Messy Tray Return Area Sparks Criticism Of New Rules, NEA Says Photo’s From 2016

Old Picture Of Messy Tray Return Area Goes Viral

Following the resumption of dining-in on 21 Jun, the National Environment Agency (NEA) soon announced that returning trays and cutlery has become mandatory.

Since the rule comes with a fine should anyone fail to comply, reactions have been mixed.

With many still reeling from the news, a photo circulating online of a messy tray return area only complicates matters.

Photo of messy tray return area irks netizens

On Wednesday (25 Jun), a picture of a tray return area overflowing with used cutlery made its rounds on social media.

In light of the recently enforced tray return rules, the photograph sparked heated discussions among many netizens, who questioned the viability of the new rules.


The fact that former Presidential candidate Tan Kin Lian also posted it fuelled the debate further.

Photo was apparently from 2016

After the photo gained much traction, NEA published a Facebook post later that same day, addressing its legitimacy.


Clarifying that the viral photo was actually from 2016, they showed what the area looks like now, in 2021.

Definitely much cleaner, we can also see that the tray return area is bigger now, meaning that it can accommodate even more utensils.

NEA will be improving tray return infrastructure

According to an article by NEA, they will be setting up more tray return infrastructure across all hawker centres to encourage diners to return their dirty trays and utensils.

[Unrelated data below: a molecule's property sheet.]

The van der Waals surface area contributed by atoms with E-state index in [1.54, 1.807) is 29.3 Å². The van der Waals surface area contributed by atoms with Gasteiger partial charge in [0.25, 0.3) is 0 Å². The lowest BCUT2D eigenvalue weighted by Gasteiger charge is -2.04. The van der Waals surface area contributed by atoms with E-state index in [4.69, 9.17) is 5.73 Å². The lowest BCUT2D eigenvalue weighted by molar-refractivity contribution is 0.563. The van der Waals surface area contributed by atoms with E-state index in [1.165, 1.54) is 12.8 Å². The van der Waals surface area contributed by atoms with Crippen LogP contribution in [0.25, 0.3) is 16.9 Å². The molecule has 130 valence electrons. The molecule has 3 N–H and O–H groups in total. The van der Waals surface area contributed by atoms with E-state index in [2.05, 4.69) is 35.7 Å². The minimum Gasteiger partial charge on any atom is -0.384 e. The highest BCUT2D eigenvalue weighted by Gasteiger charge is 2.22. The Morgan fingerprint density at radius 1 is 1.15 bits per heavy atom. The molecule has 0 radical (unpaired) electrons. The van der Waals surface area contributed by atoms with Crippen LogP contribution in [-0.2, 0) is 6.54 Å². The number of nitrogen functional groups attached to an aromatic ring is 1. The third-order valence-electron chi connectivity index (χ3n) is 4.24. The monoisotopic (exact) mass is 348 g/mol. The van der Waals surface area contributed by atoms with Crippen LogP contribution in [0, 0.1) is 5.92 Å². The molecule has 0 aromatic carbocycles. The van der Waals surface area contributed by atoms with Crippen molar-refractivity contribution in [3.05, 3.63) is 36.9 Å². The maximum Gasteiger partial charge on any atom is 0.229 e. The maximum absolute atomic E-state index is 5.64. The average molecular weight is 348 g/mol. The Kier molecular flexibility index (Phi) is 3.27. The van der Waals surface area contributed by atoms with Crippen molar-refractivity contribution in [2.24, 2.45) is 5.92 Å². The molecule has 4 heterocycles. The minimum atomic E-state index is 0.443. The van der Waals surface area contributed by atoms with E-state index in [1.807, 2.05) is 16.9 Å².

They will also step up efforts to remind the public to return their trays through posters and reminders from officers.

This will coincide with the advisory period from 1 Jun, to 1 Sep when enforcement begins.

Everyone has a part to play in raising cleanliness standards

Although adapting to the new rules may take some effort, we’re sure everyone will be able to in due time.

Besides helping to keep our hawker centres clean, we’ll be doing our community a good service too, while easing the burdens of cleaners, many of whom are old folks.

Everyone has a part to play in raising cleanliness standards in public, especially in the current pandemic, and we can definitely start by picking up after ourselves.

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Featured image adapted from NEA on Facebook.

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